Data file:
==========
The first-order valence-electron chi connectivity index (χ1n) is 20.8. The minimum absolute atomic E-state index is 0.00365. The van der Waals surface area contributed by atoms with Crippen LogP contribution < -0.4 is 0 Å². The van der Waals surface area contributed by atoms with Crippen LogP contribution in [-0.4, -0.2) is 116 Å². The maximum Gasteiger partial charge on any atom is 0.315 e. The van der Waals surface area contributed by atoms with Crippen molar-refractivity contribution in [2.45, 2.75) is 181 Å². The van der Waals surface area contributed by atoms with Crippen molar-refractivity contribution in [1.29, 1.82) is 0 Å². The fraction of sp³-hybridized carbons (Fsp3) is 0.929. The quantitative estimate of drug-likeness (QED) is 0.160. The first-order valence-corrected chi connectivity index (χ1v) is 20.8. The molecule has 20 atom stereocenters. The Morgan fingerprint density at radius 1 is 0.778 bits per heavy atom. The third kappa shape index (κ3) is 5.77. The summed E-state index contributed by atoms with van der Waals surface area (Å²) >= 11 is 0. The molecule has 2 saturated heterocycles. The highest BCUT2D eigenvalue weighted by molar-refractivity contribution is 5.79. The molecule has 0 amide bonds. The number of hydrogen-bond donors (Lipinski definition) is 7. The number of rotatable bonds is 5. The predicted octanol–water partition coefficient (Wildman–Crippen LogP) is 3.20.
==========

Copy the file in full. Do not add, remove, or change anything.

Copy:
The first-order valence-electron chi connectivity index (χ1n) is 20.8. The minimum absolute atomic E-state index is 0.00365. The van der Waals surface area contributed by atoms with Crippen LogP contribution < -0.4 is 0 Å². The van der Waals surface area contributed by atoms with Crippen LogP contribution in [-0.4, -0.2) is 116 Å². The maximum Gasteiger partial charge on any atom is 0.315 e. The van der Waals surface area contributed by atoms with Crippen molar-refractivity contribution in [2.45, 2.75) is 181 Å². The van der Waals surface area contributed by atoms with Crippen molar-refractivity contribution in [1.29, 1.82) is 0 Å². The fraction of sp³-hybridized carbons (Fsp3) is 0.929. The quantitative estimate of drug-likeness (QED) is 0.160. The first-order valence-corrected chi connectivity index (χ1v) is 20.8. The molecule has 20 atom stereocenters. The Morgan fingerprint density at radius 1 is 0.778 bits per heavy atom. The third kappa shape index (κ3) is 5.77. The summed E-state index contributed by atoms with van der Waals surface area (Å²) >= 11 is 0. The molecule has 2 saturated heterocycles. The highest BCUT2D eigenvalue weighted by molar-refractivity contribution is 5.79. The molecule has 0 amide bonds. The number of hydrogen-bond donors (Lipinski definition) is 7. The number of rotatable bonds is 5. The predicted octanol–water partition coefficient (Wildman–Crippen LogP) is 3.20.